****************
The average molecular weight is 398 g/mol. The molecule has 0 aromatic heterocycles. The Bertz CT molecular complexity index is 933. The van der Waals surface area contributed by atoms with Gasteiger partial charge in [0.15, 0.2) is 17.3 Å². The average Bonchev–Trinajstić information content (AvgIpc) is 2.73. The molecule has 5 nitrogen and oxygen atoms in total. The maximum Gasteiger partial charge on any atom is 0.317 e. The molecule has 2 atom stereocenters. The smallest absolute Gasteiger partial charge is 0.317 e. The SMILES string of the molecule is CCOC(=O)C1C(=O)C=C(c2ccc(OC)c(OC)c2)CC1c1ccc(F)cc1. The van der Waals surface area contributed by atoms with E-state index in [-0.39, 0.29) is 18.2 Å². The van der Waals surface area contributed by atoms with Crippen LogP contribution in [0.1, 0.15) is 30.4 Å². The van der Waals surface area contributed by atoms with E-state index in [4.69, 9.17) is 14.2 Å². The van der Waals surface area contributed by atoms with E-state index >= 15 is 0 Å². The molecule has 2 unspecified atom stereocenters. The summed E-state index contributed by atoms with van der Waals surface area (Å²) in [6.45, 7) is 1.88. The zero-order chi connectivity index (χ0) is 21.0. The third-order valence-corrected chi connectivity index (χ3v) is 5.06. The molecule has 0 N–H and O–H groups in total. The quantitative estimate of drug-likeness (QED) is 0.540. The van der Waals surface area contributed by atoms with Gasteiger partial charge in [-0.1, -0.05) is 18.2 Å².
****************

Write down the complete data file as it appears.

The average molecular weight is 398 g/mol. The molecule has 0 aromatic heterocycles. The Bertz CT molecular complexity index is 933. The van der Waals surface area contributed by atoms with Gasteiger partial charge in [0.15, 0.2) is 17.3 Å². The average Bonchev–Trinajstić information content (AvgIpc) is 2.73. The molecule has 5 nitrogen and oxygen atoms in total. The maximum Gasteiger partial charge on any atom is 0.317 e. The molecule has 2 atom stereocenters. The smallest absolute Gasteiger partial charge is 0.317 e. The SMILES string of the molecule is CCOC(=O)C1C(=O)C=C(c2ccc(OC)c(OC)c2)CC1c1ccc(F)cc1. The van der Waals surface area contributed by atoms with E-state index in [-0.39, 0.29) is 18.2 Å². The van der Waals surface area contributed by atoms with Crippen LogP contribution in [0.1, 0.15) is 30.4 Å². The van der Waals surface area contributed by atoms with E-state index in [4.69, 9.17) is 14.2 Å². The van der Waals surface area contributed by atoms with E-state index >= 15 is 0 Å². The molecule has 2 unspecified atom stereocenters. The summed E-state index contributed by atoms with van der Waals surface area (Å²) in [6.45, 7) is 1.88. The zero-order chi connectivity index (χ0) is 21.0. The third-order valence-corrected chi connectivity index (χ3v) is 5.06. The molecule has 0 N–H and O–H groups in total. The quantitative estimate of drug-likeness (QED) is 0.540. The van der Waals surface area contributed by atoms with Gasteiger partial charge in [-0.1, -0.05) is 18.2 Å².